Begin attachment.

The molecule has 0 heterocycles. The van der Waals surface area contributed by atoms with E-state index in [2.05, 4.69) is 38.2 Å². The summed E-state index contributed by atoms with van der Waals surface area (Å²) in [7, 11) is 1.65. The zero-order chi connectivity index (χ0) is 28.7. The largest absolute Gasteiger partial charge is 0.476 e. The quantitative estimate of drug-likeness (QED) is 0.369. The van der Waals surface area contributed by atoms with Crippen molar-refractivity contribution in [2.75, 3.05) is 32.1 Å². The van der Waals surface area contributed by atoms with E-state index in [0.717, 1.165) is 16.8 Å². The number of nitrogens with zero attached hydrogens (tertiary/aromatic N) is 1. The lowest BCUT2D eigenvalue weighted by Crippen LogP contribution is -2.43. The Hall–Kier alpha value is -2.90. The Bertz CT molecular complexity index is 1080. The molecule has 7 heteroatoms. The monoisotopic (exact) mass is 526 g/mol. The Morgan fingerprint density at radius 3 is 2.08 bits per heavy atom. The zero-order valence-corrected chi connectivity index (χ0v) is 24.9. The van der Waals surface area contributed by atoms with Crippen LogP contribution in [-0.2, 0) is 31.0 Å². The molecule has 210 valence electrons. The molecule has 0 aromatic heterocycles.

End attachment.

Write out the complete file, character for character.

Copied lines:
The molecule has 0 heterocycles. The van der Waals surface area contributed by atoms with E-state index in [2.05, 4.69) is 38.2 Å². The summed E-state index contributed by atoms with van der Waals surface area (Å²) in [7, 11) is 1.65. The zero-order chi connectivity index (χ0) is 28.7. The largest absolute Gasteiger partial charge is 0.476 e. The quantitative estimate of drug-likeness (QED) is 0.369. The van der Waals surface area contributed by atoms with Crippen molar-refractivity contribution in [2.75, 3.05) is 32.1 Å². The van der Waals surface area contributed by atoms with E-state index in [0.717, 1.165) is 16.8 Å². The number of nitrogens with zero attached hydrogens (tertiary/aromatic N) is 1. The lowest BCUT2D eigenvalue weighted by Crippen LogP contribution is -2.43. The Hall–Kier alpha value is -2.90. The Bertz CT molecular complexity index is 1080. The molecule has 7 heteroatoms. The monoisotopic (exact) mass is 526 g/mol. The Morgan fingerprint density at radius 3 is 2.08 bits per heavy atom. The zero-order valence-corrected chi connectivity index (χ0v) is 24.9. The van der Waals surface area contributed by atoms with Crippen LogP contribution in [-0.2, 0) is 31.0 Å². The molecule has 210 valence electrons. The molecule has 0 aromatic heterocycles.